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February 19, 2018

All The Presidents’ Cell Phones .

All The Presidents’ Cell Phones


CTIA Research Team

Today, as we honor the 45 Presidents who have led our great nation, we look back on the role that telecommunications has played in the American Presidency and in American democracy.

In the nearly 150 years since Rutherford B. Hayes first installed a telephone in the White House, no tool has played a greater role in facilitating information sharing, decision making, and diplomacy for our Commanders in Chief.

Herbert Hoover was first to have a line installed directly in the Oval Office, Calvin Coolidge made the first presidential transatlantic call in the 1920s, and by the 1960s, LBJ was making more than 40 calls a day. In 2008, Barack Obama became the first president to use a smartphone. And today, modern-era presidents trust their mobile devices for everything from extending condolences to addressing diplomatic crises.

hoover        obama

Today, wireless also influences the way Americans connect with the White House and participate in the democratic process. During the Obama administration, 85 percent of Americans relied on mobile devices for news while 40 percent used them to search for government services or information. In May 2012, Obama became the first President to answer questions from the public via Twitter, a practice he continued throughout his presidency.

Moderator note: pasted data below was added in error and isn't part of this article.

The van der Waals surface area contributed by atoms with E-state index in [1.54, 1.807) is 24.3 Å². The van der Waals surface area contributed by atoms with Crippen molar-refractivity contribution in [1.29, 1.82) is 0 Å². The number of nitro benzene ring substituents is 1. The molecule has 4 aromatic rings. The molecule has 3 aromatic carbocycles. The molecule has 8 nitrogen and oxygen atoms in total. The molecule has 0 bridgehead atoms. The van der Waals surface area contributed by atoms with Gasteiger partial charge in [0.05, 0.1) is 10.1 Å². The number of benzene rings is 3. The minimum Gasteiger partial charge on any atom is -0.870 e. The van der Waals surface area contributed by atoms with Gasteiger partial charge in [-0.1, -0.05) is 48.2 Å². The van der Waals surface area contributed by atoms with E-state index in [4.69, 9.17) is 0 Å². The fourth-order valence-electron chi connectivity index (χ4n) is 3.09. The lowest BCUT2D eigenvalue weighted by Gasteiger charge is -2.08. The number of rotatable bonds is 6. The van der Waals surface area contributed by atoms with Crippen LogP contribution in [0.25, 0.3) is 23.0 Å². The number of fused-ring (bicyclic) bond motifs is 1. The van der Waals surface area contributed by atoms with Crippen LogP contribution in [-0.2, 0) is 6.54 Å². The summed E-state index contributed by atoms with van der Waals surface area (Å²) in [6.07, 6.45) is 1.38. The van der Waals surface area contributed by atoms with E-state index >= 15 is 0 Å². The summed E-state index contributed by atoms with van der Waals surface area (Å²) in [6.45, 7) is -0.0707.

By the 2016 election, wireless devices helped define the political environment. In January 2016, 44 percent of U.S. adults were learning about the election through social media. By July, more voters were relying on candidates’ social media posts than on their websites and emails combined. And by November, digital political and newspaper sites around the country were recording all-time readership highs.

Wireless connectivity empowers the White House to react quickly and decisively to significant events, while providing the President an easy avenue to both reach and hear from the more than 300 million constituents he represents. With each administration, the mobile phone becomes a bigger part of the democratic process, and whether it’s a policy announcement on social media or a mobile livestream of the State of the Union, wireless means that the “People’s House” has never been more accessible to the people it serves.


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